8. The frauds began to be uncovered in 1996 following a tip-off to the police that Mr Bowden was growing potatoes, rather than linseed, in fields claimed for under the Arable Area Payments Scheme. Fortunately, the Ministry sent the same inspector who had visited the farm the year before to check fibre flax claims on behalf of the Intervention Board. The allegation about potatoes was untrue but the inspector noticed that Mr Bowden might have been claiming for different crops on the same area of land. The discovery of the European Structural Funds application only emerged when a member of staff working on the Arable Area Payments Scheme, and aware of the investigation into Mr Bowden's claims under the crop schemes, moved into the branch approving Objective 5b projects. On hearing of Mr Bowden's approved grant application under the Objective 5b Scheme, the staff member alerted managers who suspended Mr Bowden's application.[6]

Why did standard checks not identify irregularity?

9. Until 1996 there were no cross checks between claims made under the Arable Area Payments and the Fibre Flax Schemes. The two schemes were administered by, respectively, the Ministry and the Board using separate systems. At that time, it was therefore possible for an individual to make duplicate claims for the same area of land under the two schemes hoping they would be one of the 95 per cent of arable claimants who were not selected for an inspection visit. Inspectors had failed to identify the duplicate land usage on two separate visits to Joseph Bowden's farm in September 1994 and April 1995 to check fibre flax claims.[7]

10. The Department said that in-house and external training was given to inspectors but their task was not always straightforward. In September 1994 it might have been difficult to differentiate between linseed and the variety of flax which Mr Bowden was claiming to grow because, for example, of the stage of crop growth. At the April 1995 inspection the crop would have been harvested. However, a barn fire in January 1995 had apparently destroyed the processed crops, which were not therefore available for inspection. In such cases, the inspection report that flax had been grown would have been based on a review of seed invoices or stubble. The Department regarded this as satisfactory. The Department and Board were unable to say whether the inspectors would normally be aware of incidents such as fires prior to inspection or whether successive barn fires in 1995 and 1996 would have increased the likelihood of Mr Bowden's farm being selected for inspection.[8]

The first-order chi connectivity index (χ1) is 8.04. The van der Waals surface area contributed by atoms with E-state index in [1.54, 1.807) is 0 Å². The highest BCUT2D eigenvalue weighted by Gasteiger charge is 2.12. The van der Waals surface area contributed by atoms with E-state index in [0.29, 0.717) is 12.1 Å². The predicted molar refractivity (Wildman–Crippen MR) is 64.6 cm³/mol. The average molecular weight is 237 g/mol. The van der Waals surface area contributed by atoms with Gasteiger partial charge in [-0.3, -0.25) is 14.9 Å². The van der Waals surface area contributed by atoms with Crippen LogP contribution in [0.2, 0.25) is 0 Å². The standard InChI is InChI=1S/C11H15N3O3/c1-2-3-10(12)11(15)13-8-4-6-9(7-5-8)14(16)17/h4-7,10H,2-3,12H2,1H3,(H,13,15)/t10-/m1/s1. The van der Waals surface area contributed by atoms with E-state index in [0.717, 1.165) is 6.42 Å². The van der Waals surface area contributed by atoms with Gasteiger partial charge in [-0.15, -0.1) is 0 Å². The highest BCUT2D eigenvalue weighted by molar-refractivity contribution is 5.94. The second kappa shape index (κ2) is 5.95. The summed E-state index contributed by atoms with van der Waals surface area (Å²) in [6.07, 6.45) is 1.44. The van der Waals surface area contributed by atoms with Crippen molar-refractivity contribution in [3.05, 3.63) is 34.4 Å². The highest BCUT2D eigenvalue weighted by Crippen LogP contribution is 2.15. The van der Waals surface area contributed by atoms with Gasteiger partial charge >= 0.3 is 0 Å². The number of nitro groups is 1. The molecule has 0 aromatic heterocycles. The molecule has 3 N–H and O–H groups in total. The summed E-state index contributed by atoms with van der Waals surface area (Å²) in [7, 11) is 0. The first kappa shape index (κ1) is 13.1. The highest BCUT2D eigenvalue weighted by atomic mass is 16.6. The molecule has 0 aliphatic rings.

11. The inspectors were not required to carry out whole farm checks to inspect all the crops for which grants were being claimed. The Department acknowledged that if inspectors had been given more complete information about the schemes and crops being claimed for by the farmer in advance of inspection visits, fraudulent claims might have been identified earlier.[9]

Weaknesses in controls and action taken

12. As part of its investigation the Ministry undertook a 100 per cent cross check of Arable Area Payments and Fibre Flax Scheme claims from 1993, the date of introduction of the schemes. No other duplicate claims had been found. The Department considered it was highly unlikely that a similar fraud could be committed now. There were, however, a number of investigations in hand and a prosecution pending about misdeclarations in respect of flax harvest claims made in the period 1997 to 2000.[10]

13. The Department said that when introduced by the European Union in 1993, the Fibre Flax Scheme had some weaknesses which made it open to abuse. Action was taken from 1997 onwards to address the flaws, as shown in Figure 3.

Figure 3: Weaknesses in the Flax Scheme and action taken[11]


Action Taken

Before 1997 payment was not dependent on the processing of crops and could still be paid even if crops were destroyed by fire.[12]

From 1997, the European Union made it a requirement that flax was processed, unless prevented by exceptional weather conditions. The Department considered it unlikely that if the crops had been destroyed by fire after 1997 a payment would have been made to the contractor and thence to the farmer.[13]

Farmers were expected to identify fields only by name; and if grid references were provided they were not checked in detail. While the final digits of the references Mr Bowden invented fell within normal ranges, the initial digits, if examined by experts, would have located the fields in Greenland, the North Sea and the sea between Scotland and Iceland.[14]